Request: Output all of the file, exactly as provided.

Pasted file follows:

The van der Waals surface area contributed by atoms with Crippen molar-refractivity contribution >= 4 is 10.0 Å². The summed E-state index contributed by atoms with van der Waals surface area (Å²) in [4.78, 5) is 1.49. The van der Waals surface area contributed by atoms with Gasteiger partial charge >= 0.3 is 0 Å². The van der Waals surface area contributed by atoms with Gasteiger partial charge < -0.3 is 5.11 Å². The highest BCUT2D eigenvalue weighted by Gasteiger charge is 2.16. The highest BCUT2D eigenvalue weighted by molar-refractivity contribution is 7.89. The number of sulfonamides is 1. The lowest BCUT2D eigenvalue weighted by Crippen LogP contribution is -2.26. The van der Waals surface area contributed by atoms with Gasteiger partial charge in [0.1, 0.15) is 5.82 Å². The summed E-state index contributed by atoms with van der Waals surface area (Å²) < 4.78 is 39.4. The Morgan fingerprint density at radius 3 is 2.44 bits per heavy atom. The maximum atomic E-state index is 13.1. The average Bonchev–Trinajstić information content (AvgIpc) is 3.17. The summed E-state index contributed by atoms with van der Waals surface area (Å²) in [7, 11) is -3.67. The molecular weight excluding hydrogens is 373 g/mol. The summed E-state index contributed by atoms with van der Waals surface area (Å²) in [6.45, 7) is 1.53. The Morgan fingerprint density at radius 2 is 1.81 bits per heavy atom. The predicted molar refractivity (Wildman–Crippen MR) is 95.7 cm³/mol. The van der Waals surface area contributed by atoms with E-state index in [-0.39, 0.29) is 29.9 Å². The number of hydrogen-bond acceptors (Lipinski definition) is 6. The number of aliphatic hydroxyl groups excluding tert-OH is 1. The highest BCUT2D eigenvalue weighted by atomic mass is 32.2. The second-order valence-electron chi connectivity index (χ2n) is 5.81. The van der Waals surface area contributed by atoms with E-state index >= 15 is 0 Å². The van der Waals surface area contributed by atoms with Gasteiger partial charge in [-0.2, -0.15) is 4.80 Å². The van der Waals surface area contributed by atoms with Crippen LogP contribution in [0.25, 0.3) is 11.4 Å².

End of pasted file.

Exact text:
The van der Waals surface area contributed by atoms with Crippen molar-refractivity contribution >= 4 is 10.0 Å². The summed E-state index contributed by atoms with van der Waals surface area (Å²) in [4.78, 5) is 1.49. The van der Waals surface area contributed by atoms with Gasteiger partial charge >= 0.3 is 0 Å². The van der Waals surface area contributed by atoms with Gasteiger partial charge < -0.3 is 5.11 Å². The highest BCUT2D eigenvalue weighted by Gasteiger charge is 2.16. The highest BCUT2D eigenvalue weighted by molar-refractivity contribution is 7.89. The number of sulfonamides is 1. The lowest BCUT2D eigenvalue weighted by Crippen LogP contribution is -2.26. The van der Waals surface area contributed by atoms with Gasteiger partial charge in [0.1, 0.15) is 5.82 Å². The summed E-state index contributed by atoms with van der Waals surface area (Å²) < 4.78 is 39.4. The Morgan fingerprint density at radius 3 is 2.44 bits per heavy atom. The maximum atomic E-state index is 13.1. The average Bonchev–Trinajstić information content (AvgIpc) is 3.17. The summed E-state index contributed by atoms with van der Waals surface area (Å²) in [7, 11) is -3.67. The molecular weight excluding hydrogens is 373 g/mol. The summed E-state index contributed by atoms with van der Waals surface area (Å²) in [6.45, 7) is 1.53. The Morgan fingerprint density at radius 2 is 1.81 bits per heavy atom. The predicted molar refractivity (Wildman–Crippen MR) is 95.7 cm³/mol. The van der Waals surface area contributed by atoms with E-state index in [-0.39, 0.29) is 29.9 Å². The number of hydrogen-bond acceptors (Lipinski definition) is 6. The number of aliphatic hydroxyl groups excluding tert-OH is 1. The highest BCUT2D eigenvalue weighted by atomic mass is 32.2. The second-order valence-electron chi connectivity index (χ2n) is 5.81. The van der Waals surface area contributed by atoms with E-state index >= 15 is 0 Å². The van der Waals surface area contributed by atoms with Gasteiger partial charge in [-0.2, -0.15) is 4.80 Å². The van der Waals surface area contributed by atoms with Crippen LogP contribution in [0.25, 0.3) is 11.4 Å².